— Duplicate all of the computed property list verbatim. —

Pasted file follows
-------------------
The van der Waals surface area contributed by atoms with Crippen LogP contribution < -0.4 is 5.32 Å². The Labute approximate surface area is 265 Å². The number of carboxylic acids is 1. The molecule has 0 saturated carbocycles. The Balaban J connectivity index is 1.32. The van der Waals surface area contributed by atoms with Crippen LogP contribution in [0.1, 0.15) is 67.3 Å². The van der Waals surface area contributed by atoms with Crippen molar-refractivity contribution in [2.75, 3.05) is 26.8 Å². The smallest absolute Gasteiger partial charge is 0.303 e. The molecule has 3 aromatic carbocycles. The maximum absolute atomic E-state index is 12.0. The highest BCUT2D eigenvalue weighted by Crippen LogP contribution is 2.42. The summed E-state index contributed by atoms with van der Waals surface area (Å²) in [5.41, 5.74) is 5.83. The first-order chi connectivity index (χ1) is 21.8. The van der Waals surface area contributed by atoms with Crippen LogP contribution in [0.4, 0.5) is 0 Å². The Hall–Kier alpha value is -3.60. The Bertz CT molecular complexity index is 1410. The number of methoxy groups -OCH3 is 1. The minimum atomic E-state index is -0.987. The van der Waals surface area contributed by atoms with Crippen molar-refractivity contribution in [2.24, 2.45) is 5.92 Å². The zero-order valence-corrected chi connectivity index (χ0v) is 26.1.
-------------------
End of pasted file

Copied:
The van der Waals surface area contributed by atoms with Crippen LogP contribution < -0.4 is 5.32 Å². The Labute approximate surface area is 265 Å². The number of carboxylic acids is 1. The molecule has 0 saturated carbocycles. The Balaban J connectivity index is 1.32. The van der Waals surface area contributed by atoms with Crippen LogP contribution in [0.1, 0.15) is 67.3 Å². The van der Waals surface area contributed by atoms with Crippen molar-refractivity contribution in [2.75, 3.05) is 26.8 Å². The smallest absolute Gasteiger partial charge is 0.303 e. The molecule has 3 aromatic carbocycles. The maximum absolute atomic E-state index is 12.0. The highest BCUT2D eigenvalue weighted by Crippen LogP contribution is 2.42. The summed E-state index contributed by atoms with van der Waals surface area (Å²) in [5.41, 5.74) is 5.83. The first-order chi connectivity index (χ1) is 21.8. The van der Waals surface area contributed by atoms with Crippen LogP contribution in [0.4, 0.5) is 0 Å². The Hall–Kier alpha value is -3.60. The Bertz CT molecular complexity index is 1410. The number of methoxy groups -OCH3 is 1. The minimum atomic E-state index is -0.987. The van der Waals surface area contributed by atoms with Crippen molar-refractivity contribution in [2.24, 2.45) is 5.92 Å². The zero-order valence-corrected chi connectivity index (χ0v) is 26.1.